copyright 2011 by Tim Griffin
Sunflower, sunflower, grow in the ground
Root, leaf, and stem with a composite crown
Water and nutrients, Earth will provide
Sunshine and carbon dioxide
Sunflower, sunflower, what will you be?
No pineapple plant nor a walnut tree
DNA tells you just how you should grow
So you’ll be a sunflower, you know!
Each little seed that we plant here today
Is a package of sunflower DNA
A marvelous macromolecular code
That tells all your cells how to grow
Sunflower, sunflower, sunshine and soil
Learn how to turn it to flowers and oil
DNA tells you just what you should do
Turn carbon dioxide to O2
Sunflower, sunflower, what’s DNA?
A chemical code so you’ll grow the right way
A helical acid that does a great trick:
Gregor the gardener grew things and found
That plants are like people but grown in the ground
Babies resemble their parents, you see
The same as for you and for me
Sunflower, sunflower, you and I know
DNA tells all our cells how to grow
Whether you grow to a man or a tree
DNA holds our heredity!
For a while, I taught a K/1 split. I did a lot of gardening with my students and the room always had some botanical experiments going on: vermicomposting, hydroponics, etc… people said they could recognize my room by the smell. My students and I took that as a compliment.
Anyway, we were potting sunflower seedlings one day when a kid asked a great question. He liked sunflowers, he said, but he really loved pineapples. What if we watered some sunflower seeds with pineapple juice? Might they grow into pineapples?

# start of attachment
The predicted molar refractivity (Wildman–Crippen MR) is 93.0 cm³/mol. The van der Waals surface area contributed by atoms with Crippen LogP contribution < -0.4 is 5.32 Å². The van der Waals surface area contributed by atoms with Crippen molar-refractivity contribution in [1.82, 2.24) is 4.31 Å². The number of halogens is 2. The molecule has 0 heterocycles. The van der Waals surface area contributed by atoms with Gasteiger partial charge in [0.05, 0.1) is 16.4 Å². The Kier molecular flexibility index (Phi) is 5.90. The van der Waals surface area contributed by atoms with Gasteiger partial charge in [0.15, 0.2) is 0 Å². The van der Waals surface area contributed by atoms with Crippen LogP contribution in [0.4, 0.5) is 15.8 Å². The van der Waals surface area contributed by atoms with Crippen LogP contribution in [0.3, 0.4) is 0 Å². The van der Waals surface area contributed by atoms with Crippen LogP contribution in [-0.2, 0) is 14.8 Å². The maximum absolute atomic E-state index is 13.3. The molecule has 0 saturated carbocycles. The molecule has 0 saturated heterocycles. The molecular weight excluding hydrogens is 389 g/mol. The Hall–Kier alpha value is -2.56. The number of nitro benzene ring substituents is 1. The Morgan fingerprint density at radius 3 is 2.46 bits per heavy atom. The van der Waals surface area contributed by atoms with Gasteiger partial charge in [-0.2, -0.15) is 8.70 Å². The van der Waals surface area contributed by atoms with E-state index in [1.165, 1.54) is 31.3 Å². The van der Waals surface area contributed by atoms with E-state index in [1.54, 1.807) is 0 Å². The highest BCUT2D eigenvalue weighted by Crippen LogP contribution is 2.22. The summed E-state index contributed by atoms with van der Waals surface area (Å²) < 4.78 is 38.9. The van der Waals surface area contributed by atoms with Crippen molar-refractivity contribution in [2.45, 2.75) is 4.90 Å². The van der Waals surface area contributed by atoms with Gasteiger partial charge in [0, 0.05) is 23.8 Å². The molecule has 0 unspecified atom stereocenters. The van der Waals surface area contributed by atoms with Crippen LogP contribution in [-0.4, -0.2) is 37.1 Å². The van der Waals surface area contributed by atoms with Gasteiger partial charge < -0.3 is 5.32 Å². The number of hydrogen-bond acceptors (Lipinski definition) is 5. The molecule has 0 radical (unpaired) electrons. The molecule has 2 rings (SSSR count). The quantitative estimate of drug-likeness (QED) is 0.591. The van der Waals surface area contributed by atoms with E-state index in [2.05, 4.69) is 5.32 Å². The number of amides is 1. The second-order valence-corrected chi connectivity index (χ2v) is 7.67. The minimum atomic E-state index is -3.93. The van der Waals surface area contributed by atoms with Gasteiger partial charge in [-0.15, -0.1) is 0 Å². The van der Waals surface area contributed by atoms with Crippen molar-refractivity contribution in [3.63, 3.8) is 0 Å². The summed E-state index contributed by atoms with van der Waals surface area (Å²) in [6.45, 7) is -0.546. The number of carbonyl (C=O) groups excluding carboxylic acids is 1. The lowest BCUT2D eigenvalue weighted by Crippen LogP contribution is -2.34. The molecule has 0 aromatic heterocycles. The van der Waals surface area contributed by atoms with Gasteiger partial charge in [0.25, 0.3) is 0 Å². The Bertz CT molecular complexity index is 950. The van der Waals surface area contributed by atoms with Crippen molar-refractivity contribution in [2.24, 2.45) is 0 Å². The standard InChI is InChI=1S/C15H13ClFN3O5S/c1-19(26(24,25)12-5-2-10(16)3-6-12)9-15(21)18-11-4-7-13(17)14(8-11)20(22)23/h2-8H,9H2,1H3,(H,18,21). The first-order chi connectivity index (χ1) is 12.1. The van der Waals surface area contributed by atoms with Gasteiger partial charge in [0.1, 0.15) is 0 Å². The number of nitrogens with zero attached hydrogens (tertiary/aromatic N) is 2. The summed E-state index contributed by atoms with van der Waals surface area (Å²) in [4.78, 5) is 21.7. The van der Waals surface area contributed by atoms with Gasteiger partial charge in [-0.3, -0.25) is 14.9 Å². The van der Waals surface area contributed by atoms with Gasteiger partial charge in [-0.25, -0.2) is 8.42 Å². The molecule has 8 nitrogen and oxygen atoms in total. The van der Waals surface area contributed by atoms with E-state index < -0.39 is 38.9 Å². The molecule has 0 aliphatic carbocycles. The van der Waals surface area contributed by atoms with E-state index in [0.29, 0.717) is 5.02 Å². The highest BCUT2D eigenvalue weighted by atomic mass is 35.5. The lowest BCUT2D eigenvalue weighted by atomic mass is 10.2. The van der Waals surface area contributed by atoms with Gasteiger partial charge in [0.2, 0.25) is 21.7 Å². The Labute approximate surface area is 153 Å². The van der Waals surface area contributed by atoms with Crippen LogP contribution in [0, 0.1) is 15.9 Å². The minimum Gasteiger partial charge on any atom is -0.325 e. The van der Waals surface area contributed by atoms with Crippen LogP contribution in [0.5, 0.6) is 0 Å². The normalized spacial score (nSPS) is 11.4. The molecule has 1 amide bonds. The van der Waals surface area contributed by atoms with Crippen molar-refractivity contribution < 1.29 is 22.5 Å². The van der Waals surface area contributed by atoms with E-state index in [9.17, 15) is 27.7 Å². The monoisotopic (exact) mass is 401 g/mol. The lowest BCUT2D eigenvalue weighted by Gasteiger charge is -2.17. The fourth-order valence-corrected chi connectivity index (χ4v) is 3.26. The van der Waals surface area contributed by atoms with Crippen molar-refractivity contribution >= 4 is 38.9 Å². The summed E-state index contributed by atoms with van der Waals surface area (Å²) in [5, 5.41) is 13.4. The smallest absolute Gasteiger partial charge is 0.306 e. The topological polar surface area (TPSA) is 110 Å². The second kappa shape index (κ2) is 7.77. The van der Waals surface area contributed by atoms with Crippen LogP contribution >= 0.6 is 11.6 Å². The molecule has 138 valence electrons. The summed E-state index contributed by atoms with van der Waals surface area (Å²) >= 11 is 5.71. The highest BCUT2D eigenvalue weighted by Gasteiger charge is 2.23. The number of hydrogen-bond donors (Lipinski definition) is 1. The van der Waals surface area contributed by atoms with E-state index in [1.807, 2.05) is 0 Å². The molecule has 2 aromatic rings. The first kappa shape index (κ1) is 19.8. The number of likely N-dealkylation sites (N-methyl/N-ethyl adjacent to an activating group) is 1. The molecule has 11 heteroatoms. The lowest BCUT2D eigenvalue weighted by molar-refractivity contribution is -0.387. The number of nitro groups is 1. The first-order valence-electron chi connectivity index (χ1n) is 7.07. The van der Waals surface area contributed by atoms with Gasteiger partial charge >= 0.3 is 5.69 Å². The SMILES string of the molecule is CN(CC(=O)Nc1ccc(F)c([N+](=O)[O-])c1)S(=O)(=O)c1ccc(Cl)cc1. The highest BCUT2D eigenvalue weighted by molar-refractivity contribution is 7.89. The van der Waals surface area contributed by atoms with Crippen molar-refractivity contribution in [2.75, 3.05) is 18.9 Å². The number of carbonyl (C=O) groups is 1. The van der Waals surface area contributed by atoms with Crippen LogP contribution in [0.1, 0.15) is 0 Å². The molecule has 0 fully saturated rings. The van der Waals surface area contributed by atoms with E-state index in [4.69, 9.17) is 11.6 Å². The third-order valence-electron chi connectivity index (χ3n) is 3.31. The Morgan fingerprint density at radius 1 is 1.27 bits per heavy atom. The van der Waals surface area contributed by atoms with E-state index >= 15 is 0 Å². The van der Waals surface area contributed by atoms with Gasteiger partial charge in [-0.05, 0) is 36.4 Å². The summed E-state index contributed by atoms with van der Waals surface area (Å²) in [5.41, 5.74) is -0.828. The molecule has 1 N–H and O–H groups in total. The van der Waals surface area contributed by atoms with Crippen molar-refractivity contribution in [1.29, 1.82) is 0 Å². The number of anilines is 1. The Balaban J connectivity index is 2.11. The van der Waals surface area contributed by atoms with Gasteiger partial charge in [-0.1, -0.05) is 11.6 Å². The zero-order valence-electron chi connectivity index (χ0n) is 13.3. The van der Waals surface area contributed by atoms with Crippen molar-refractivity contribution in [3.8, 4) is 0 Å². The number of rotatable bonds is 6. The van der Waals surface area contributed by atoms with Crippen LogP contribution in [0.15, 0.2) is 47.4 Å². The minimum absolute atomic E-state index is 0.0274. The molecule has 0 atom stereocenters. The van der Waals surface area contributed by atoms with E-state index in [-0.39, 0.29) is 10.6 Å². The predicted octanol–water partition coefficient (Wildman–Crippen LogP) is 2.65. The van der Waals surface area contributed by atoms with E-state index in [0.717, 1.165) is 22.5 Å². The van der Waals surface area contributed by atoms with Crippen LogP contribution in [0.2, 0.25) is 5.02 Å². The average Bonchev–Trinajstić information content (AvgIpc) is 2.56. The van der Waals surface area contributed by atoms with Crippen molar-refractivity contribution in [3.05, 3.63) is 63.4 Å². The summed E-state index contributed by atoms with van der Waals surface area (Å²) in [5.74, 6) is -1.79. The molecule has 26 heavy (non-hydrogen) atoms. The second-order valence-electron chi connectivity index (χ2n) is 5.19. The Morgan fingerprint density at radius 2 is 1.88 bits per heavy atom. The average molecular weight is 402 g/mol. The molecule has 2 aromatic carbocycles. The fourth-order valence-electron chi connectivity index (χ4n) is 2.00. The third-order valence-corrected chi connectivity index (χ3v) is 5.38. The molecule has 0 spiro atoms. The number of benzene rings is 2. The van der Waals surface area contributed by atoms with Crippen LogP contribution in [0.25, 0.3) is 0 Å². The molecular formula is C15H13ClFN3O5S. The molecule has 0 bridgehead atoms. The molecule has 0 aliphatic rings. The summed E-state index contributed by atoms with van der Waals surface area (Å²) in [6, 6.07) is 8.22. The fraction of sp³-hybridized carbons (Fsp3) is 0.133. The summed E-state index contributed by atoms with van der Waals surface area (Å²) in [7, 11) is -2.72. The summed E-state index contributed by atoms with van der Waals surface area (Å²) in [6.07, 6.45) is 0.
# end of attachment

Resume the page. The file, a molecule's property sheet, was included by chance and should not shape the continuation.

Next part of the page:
This led to a wonderful debate. Most of the kids were pretty sure all the sunflower seeds would grow into sunflowers but they had to admit they didn’t know why. Naturally, we did the experiment: we set aside some of our seedlings to be watered with diluted pineapple juice, apple juice, or lemonade respectively to see what they would grow into.
Know what we got? Ants. And sunflowers, of course. Finally someone asked the big question: how does a sunflower seed “know” that it should grow into a sunflower and nothing else? Is there a tiny sunflower hiding in there or what? Using a projector microscope and my X-Acto knife, we found no evidence of anything resembling a sunflower… this led to further research. Long story short, the kids did a pretty good presentation on DNA and heredity at their science fair that year. Plus we served toasted sunflower seeds from our garden, which was a nice bonus.
Suggestions for the Classroom:
As Gregor Mendel demonstrated, you can do some seriously awesome science in a garden. Even a few small pots by a window can help you teach many of the life science standards, as well as math and writing, for the primary grades. Some quick tips for school gardening:
- Keep it small, keep it focused. This is a scientific garden, not a farm, and the last thing you need is one more huge project to suck time out of your day.
- Kids can draw pictures of the plants as they grow, labeling the parts of the plant and charting growth. A science journal is a great place for kids to record daily observations and to write a sentence or two. A regular composition book makes a great science journal.
- If you are gardening outdoors, you or your students can research which plants your local butterflies like best. We cultivated milkweed and the kids literally danced with joy when the monarchs showed up.
- Measure everything: quantity, height, weight, and anything else you or your students can think of. Record your results, graph them, and use them in math lessons; teaching math is way easier when the kids can see what they’re working with.